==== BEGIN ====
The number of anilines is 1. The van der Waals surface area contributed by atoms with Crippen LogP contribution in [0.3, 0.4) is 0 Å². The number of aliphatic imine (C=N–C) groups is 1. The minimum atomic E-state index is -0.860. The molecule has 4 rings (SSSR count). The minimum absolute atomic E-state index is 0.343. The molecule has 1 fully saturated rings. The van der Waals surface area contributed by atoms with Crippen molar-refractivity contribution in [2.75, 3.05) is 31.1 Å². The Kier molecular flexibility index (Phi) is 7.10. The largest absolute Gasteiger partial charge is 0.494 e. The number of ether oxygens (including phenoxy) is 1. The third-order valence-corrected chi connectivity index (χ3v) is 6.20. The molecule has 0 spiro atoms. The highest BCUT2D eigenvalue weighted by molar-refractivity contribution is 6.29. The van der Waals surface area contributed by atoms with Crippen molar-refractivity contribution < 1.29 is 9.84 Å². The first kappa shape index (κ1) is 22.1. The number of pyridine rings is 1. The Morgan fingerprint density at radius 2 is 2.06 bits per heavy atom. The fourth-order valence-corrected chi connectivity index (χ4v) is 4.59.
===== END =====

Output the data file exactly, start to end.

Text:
The number of anilines is 1. The van der Waals surface area contributed by atoms with Crippen LogP contribution in [0.3, 0.4) is 0 Å². The number of aliphatic imine (C=N–C) groups is 1. The minimum atomic E-state index is -0.860. The molecule has 4 rings (SSSR count). The minimum absolute atomic E-state index is 0.343. The molecule has 1 fully saturated rings. The van der Waals surface area contributed by atoms with Crippen molar-refractivity contribution in [2.75, 3.05) is 31.1 Å². The Kier molecular flexibility index (Phi) is 7.10. The largest absolute Gasteiger partial charge is 0.494 e. The number of ether oxygens (including phenoxy) is 1. The third-order valence-corrected chi connectivity index (χ3v) is 6.20. The molecule has 0 spiro atoms. The highest BCUT2D eigenvalue weighted by molar-refractivity contribution is 6.29. The van der Waals surface area contributed by atoms with Crippen molar-refractivity contribution < 1.29 is 9.84 Å². The first kappa shape index (κ1) is 22.1. The number of pyridine rings is 1. The Morgan fingerprint density at radius 2 is 2.06 bits per heavy atom. The fourth-order valence-corrected chi connectivity index (χ4v) is 4.59.